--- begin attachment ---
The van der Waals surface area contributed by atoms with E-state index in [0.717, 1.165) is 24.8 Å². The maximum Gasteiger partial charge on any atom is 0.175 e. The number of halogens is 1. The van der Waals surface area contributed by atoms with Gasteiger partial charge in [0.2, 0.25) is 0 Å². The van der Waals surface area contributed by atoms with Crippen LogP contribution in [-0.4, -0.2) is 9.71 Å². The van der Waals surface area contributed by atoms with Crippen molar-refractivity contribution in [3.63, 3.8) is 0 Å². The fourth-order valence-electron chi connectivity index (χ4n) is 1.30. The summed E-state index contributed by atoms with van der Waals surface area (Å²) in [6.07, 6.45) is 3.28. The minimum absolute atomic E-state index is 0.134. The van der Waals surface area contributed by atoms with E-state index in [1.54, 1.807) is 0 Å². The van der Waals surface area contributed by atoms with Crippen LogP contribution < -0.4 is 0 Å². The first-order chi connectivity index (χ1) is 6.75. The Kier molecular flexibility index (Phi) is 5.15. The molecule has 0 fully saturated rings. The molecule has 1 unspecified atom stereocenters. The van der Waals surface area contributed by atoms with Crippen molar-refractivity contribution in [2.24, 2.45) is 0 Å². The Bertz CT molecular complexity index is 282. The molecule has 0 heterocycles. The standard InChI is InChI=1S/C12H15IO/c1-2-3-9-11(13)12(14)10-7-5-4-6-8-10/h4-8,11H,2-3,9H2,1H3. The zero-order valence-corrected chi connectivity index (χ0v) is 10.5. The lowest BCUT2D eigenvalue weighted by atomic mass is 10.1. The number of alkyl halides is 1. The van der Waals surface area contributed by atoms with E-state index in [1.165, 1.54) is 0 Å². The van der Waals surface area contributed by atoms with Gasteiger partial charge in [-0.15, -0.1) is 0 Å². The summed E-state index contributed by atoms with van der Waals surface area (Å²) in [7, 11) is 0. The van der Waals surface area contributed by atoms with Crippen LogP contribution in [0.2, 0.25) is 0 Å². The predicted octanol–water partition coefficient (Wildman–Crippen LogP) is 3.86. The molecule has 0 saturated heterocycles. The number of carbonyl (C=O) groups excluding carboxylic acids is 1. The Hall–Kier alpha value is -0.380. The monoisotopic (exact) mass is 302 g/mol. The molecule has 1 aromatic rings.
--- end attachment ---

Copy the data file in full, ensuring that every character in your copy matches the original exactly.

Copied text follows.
The van der Waals surface area contributed by atoms with E-state index in [0.717, 1.165) is 24.8 Å². The maximum Gasteiger partial charge on any atom is 0.175 e. The number of halogens is 1. The van der Waals surface area contributed by atoms with Gasteiger partial charge in [0.2, 0.25) is 0 Å². The van der Waals surface area contributed by atoms with Crippen LogP contribution in [-0.4, -0.2) is 9.71 Å². The van der Waals surface area contributed by atoms with Crippen molar-refractivity contribution in [3.63, 3.8) is 0 Å². The fourth-order valence-electron chi connectivity index (χ4n) is 1.30. The summed E-state index contributed by atoms with van der Waals surface area (Å²) in [6.07, 6.45) is 3.28. The minimum absolute atomic E-state index is 0.134. The van der Waals surface area contributed by atoms with E-state index in [1.54, 1.807) is 0 Å². The van der Waals surface area contributed by atoms with Crippen LogP contribution < -0.4 is 0 Å². The first-order chi connectivity index (χ1) is 6.75. The Kier molecular flexibility index (Phi) is 5.15. The molecule has 0 fully saturated rings. The molecule has 1 unspecified atom stereocenters. The van der Waals surface area contributed by atoms with Crippen molar-refractivity contribution in [2.24, 2.45) is 0 Å². The Bertz CT molecular complexity index is 282. The molecule has 0 heterocycles. The standard InChI is InChI=1S/C12H15IO/c1-2-3-9-11(13)12(14)10-7-5-4-6-8-10/h4-8,11H,2-3,9H2,1H3. The zero-order valence-corrected chi connectivity index (χ0v) is 10.5. The lowest BCUT2D eigenvalue weighted by atomic mass is 10.1. The number of alkyl halides is 1. The van der Waals surface area contributed by atoms with E-state index in [1.165, 1.54) is 0 Å². The van der Waals surface area contributed by atoms with Gasteiger partial charge in [-0.15, -0.1) is 0 Å². The summed E-state index contributed by atoms with van der Waals surface area (Å²) in [7, 11) is 0. The van der Waals surface area contributed by atoms with Crippen LogP contribution in [0.2, 0.25) is 0 Å². The predicted octanol–water partition coefficient (Wildman–Crippen LogP) is 3.86. The molecule has 0 saturated heterocycles. The number of carbonyl (C=O) groups excluding carboxylic acids is 1. The Hall–Kier alpha value is -0.380. The monoisotopic (exact) mass is 302 g/mol. The molecule has 1 aromatic rings.